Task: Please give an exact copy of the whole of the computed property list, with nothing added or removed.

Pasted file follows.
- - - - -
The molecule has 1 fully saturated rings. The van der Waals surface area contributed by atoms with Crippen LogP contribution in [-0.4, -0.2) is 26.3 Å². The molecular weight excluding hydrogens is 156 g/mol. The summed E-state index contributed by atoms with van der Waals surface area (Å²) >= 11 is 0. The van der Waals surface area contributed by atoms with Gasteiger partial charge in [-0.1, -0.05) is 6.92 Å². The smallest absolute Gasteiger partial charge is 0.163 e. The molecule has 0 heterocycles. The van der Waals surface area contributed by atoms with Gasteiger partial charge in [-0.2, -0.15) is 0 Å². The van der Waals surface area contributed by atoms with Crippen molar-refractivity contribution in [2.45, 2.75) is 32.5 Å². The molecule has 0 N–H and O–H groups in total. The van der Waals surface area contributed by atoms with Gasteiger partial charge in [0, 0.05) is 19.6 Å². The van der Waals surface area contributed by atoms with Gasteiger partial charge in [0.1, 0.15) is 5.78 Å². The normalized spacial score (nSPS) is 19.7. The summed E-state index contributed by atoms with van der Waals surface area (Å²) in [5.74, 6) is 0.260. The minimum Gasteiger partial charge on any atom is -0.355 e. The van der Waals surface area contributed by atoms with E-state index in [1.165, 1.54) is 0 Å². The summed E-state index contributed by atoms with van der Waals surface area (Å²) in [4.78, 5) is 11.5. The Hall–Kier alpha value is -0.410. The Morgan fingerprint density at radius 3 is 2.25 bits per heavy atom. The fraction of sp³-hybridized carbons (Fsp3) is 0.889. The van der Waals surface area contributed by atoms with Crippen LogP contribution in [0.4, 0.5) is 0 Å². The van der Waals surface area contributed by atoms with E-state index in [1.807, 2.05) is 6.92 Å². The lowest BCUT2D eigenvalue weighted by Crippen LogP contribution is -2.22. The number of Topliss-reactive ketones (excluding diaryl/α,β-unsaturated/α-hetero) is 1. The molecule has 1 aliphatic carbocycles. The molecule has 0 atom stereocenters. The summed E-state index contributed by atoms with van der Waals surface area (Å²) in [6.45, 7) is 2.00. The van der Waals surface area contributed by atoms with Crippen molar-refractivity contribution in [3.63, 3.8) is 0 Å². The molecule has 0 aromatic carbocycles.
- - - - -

The molecule has 1 fully saturated rings. The van der Waals surface area contributed by atoms with Crippen LogP contribution in [-0.4, -0.2) is 26.3 Å². The molecular weight excluding hydrogens is 156 g/mol. The summed E-state index contributed by atoms with van der Waals surface area (Å²) >= 11 is 0. The van der Waals surface area contributed by atoms with Gasteiger partial charge in [-0.1, -0.05) is 6.92 Å². The smallest absolute Gasteiger partial charge is 0.163 e. The molecule has 0 heterocycles. The van der Waals surface area contributed by atoms with Gasteiger partial charge in [-0.2, -0.15) is 0 Å². The van der Waals surface area contributed by atoms with Crippen molar-refractivity contribution in [2.45, 2.75) is 32.5 Å². The molecule has 0 N–H and O–H groups in total. The van der Waals surface area contributed by atoms with Gasteiger partial charge in [0, 0.05) is 19.6 Å². The van der Waals surface area contributed by atoms with Gasteiger partial charge in [0.1, 0.15) is 5.78 Å². The normalized spacial score (nSPS) is 19.7. The summed E-state index contributed by atoms with van der Waals surface area (Å²) in [5.74, 6) is 0.260. The minimum Gasteiger partial charge on any atom is -0.355 e. The van der Waals surface area contributed by atoms with E-state index in [1.165, 1.54) is 0 Å². The summed E-state index contributed by atoms with van der Waals surface area (Å²) in [4.78, 5) is 11.5. The Hall–Kier alpha value is -0.410. The Morgan fingerprint density at radius 3 is 2.25 bits per heavy atom. The fraction of sp³-hybridized carbons (Fsp3) is 0.889. The van der Waals surface area contributed by atoms with Crippen LogP contribution in [0.4, 0.5) is 0 Å². The van der Waals surface area contributed by atoms with E-state index in [1.807, 2.05) is 6.92 Å². The lowest BCUT2D eigenvalue weighted by Crippen LogP contribution is -2.22. The number of Topliss-reactive ketones (excluding diaryl/α,β-unsaturated/α-hetero) is 1. The molecule has 1 aliphatic carbocycles. The molecule has 0 atom stereocenters. The summed E-state index contributed by atoms with van der Waals surface area (Å²) in [6.45, 7) is 2.00. The van der Waals surface area contributed by atoms with Crippen molar-refractivity contribution in [3.63, 3.8) is 0 Å². The molecule has 0 aromatic carbocycles.